Amid wave of layoffs, Canadian labour force in need of employment insurance reform, better support for workers: C.D. Howe |

Posted on February 3, 2016 in Debates – Business/FP/Economy
February 2, 2016.   John Shmuel

After a year marked by reports of mass layoffs and sector contraction, Canada’s labour force is in need of an overhaul, a new report says.

C.D. Howe Institute, the Toronto-based think-tank, notes that the country is facing a greater number of displaced workers due to the recent commodity price shock and the ongoing shift from lower-skilled to higher-skilled work.

Policy changes, as a result, are needed to make sure Canada’s labour pool can adapt to the rapidly changing environment.

“Among the challenges facing Canada’s economy in 2016, tackling vulnerabilities in labour markets will be essential to the prosperity of Canadians,” said Craig Alexander, vice-president of economic analysis at C.D. Howe Institute. “The nation’s labour markets are being transformed by structural forces of globalization, technical change and aging demographics, while being buffeted by cyclical factors like the recurring boom-bust in commodity prices.”

Canada saw a wave of layoffs in the energy sector last year following a crash in oil prices. The Canadian Association of Petroleum Producers said last month it is likely the oil and gas sector lost 100,000 direct and indirect jobs last year.

Statistics Canada noted earlier this month that while the economy added 158,100 net new jobs last year, there was a clear sectoral shift, with natural resource jobs declining and manufacturing jobs increasing.

The wave of resource sector layoffs coincides with a longer-term trend that is seeing the labour market shift from lower- and medium-skilled jobs to higher-skilled jobs, says Alexander, who was previously the chief economist for Toronto-Dominion Bank. A variety of forces are influencing that shift, including globalization, technical change and aging demographics.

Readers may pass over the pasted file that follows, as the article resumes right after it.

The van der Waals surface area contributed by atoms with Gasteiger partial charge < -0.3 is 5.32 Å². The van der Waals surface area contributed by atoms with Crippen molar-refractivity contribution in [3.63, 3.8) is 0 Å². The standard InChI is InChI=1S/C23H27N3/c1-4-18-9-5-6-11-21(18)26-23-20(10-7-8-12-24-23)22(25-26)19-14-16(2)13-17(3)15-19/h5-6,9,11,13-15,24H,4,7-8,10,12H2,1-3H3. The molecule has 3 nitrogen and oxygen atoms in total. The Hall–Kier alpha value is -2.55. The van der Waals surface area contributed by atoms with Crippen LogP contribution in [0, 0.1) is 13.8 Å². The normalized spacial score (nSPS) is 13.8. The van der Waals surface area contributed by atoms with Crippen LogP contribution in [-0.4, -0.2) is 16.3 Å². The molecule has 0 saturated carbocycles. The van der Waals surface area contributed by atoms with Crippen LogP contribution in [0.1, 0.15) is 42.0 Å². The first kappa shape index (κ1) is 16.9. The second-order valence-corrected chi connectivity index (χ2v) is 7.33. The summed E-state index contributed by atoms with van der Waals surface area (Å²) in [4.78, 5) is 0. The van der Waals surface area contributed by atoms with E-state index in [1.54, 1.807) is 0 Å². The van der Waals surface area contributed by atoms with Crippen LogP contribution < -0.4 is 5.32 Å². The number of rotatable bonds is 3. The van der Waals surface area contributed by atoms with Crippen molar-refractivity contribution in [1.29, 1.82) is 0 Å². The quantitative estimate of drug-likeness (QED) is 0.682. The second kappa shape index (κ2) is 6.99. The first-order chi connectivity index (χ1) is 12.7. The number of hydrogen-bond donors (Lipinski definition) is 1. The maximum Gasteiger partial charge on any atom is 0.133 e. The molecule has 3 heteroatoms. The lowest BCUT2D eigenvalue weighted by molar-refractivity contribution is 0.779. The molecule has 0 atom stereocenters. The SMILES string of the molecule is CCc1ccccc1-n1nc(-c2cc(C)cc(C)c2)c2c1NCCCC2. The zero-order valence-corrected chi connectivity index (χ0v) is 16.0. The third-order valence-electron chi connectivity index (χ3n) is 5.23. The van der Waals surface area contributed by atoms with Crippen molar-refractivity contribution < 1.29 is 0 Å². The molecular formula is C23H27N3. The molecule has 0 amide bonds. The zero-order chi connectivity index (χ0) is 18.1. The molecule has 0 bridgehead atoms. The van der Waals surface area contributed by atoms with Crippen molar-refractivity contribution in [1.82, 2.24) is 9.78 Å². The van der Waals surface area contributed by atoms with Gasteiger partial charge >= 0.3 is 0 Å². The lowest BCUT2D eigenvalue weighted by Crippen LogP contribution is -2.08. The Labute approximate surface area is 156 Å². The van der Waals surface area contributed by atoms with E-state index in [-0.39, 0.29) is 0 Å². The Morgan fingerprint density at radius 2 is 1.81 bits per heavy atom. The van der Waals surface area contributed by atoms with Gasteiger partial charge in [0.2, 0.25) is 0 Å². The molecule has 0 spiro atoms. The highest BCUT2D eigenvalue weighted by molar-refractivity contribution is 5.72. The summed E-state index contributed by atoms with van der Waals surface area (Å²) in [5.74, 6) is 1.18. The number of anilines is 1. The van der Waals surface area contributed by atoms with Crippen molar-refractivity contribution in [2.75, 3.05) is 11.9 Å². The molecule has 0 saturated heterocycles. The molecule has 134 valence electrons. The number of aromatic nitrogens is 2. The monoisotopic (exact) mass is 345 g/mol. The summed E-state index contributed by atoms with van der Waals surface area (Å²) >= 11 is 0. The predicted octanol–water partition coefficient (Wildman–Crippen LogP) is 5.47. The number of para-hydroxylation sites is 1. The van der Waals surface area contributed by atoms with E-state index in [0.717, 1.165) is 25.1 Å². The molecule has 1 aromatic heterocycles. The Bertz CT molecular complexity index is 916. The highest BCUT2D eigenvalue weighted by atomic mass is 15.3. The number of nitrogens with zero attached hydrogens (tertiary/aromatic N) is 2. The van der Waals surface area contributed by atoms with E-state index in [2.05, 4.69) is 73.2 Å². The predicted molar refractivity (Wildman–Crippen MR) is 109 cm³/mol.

Alexander said policy change and more worker support is needed to make sure Canada’s labour force can adapt to the changes.

Among the recommendations he makes are reform to employment insurance.

“Different rules for access to, and the duration of, EI benefits are inappropriate,” he said. “For example, the recent plunge in oil prices has led to rising unemployment in Alberta (traditionally a low unemployment region), with the result that most Albertans need 700 hours of work to qualify for EI in sharp contrast to the 420 hours of work required for most Atlantic Canadians.”

He goes on to recommend that the regionally separate criteria should instead be replaced by a “uniform, countrywide” employment insurance program.

Alexander also takes aim at labour data, saying that although there is a large amount of it available in Canada, there are issues with public awareness, costs and whether the data are released in a way that is easy to use by businesses and analysts.

“There is scope for the federal government to assume greater responsibility for this file, strengthening the capacity of Statistics Canada’s and Employment and Social Development Canada to do more,” he said.

He goes on to add that Canada also has room for “upskilling” — training more workers in new skills and roles to adapt to the modern workforce. Efforts should be made to target “pockets of vulnerability,” including older workers, immigrants, Aboriginals and First Nations people.

Canada also needs to focus on making sure students are pursuing more degrees in science, technology, engineering and math, said Alexander, noting that many high-paying jobs are now found in these fields.

“A complex issue is whether youths have the skills that businesses are looking for. For example, it appears that too many students are pursuing degrees that experience low employment rates, and too few are pursuing degrees in programs with high employment rates,” said Alexander. “This is partly driving the trend in young university degree holders taking positions for which they are considered ‘overqualified.’ “

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